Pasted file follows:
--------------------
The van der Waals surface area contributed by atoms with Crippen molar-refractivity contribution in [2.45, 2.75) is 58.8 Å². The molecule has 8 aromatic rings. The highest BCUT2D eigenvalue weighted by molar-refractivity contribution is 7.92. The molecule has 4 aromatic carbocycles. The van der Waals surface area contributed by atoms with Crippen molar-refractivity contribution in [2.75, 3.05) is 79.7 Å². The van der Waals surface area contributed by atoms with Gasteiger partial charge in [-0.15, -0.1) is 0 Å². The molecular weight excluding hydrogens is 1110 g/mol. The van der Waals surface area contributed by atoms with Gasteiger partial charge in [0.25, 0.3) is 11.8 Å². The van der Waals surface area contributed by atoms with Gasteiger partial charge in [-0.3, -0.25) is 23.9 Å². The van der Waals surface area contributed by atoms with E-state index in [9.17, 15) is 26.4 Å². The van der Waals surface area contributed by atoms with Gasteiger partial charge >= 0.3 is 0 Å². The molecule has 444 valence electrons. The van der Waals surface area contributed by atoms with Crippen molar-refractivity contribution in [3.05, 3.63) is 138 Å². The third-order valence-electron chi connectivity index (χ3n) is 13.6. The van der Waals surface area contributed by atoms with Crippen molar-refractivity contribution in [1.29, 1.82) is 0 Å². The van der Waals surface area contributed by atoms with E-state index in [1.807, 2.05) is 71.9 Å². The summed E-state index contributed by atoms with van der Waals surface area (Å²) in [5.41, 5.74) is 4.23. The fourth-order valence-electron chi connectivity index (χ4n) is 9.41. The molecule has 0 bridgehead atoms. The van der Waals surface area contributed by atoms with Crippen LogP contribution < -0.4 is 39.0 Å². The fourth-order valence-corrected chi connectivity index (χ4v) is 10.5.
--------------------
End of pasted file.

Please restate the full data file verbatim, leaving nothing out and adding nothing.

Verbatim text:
The van der Waals surface area contributed by atoms with Crippen molar-refractivity contribution in [2.45, 2.75) is 58.8 Å². The molecule has 8 aromatic rings. The highest BCUT2D eigenvalue weighted by molar-refractivity contribution is 7.92. The molecule has 4 aromatic carbocycles. The van der Waals surface area contributed by atoms with Crippen molar-refractivity contribution in [2.75, 3.05) is 79.7 Å². The van der Waals surface area contributed by atoms with Gasteiger partial charge in [-0.15, -0.1) is 0 Å². The molecular weight excluding hydrogens is 1110 g/mol. The van der Waals surface area contributed by atoms with Gasteiger partial charge in [0.25, 0.3) is 11.8 Å². The van der Waals surface area contributed by atoms with Gasteiger partial charge in [-0.3, -0.25) is 23.9 Å². The van der Waals surface area contributed by atoms with E-state index in [9.17, 15) is 26.4 Å². The van der Waals surface area contributed by atoms with Gasteiger partial charge >= 0.3 is 0 Å². The molecule has 444 valence electrons. The van der Waals surface area contributed by atoms with Crippen molar-refractivity contribution in [3.05, 3.63) is 138 Å². The third-order valence-electron chi connectivity index (χ3n) is 13.6. The van der Waals surface area contributed by atoms with Crippen molar-refractivity contribution in [1.29, 1.82) is 0 Å². The van der Waals surface area contributed by atoms with E-state index in [1.807, 2.05) is 71.9 Å². The summed E-state index contributed by atoms with van der Waals surface area (Å²) in [5.41, 5.74) is 4.23. The fourth-order valence-electron chi connectivity index (χ4n) is 9.41. The molecule has 0 bridgehead atoms. The van der Waals surface area contributed by atoms with Crippen LogP contribution < -0.4 is 39.0 Å². The fourth-order valence-corrected chi connectivity index (χ4v) is 10.5.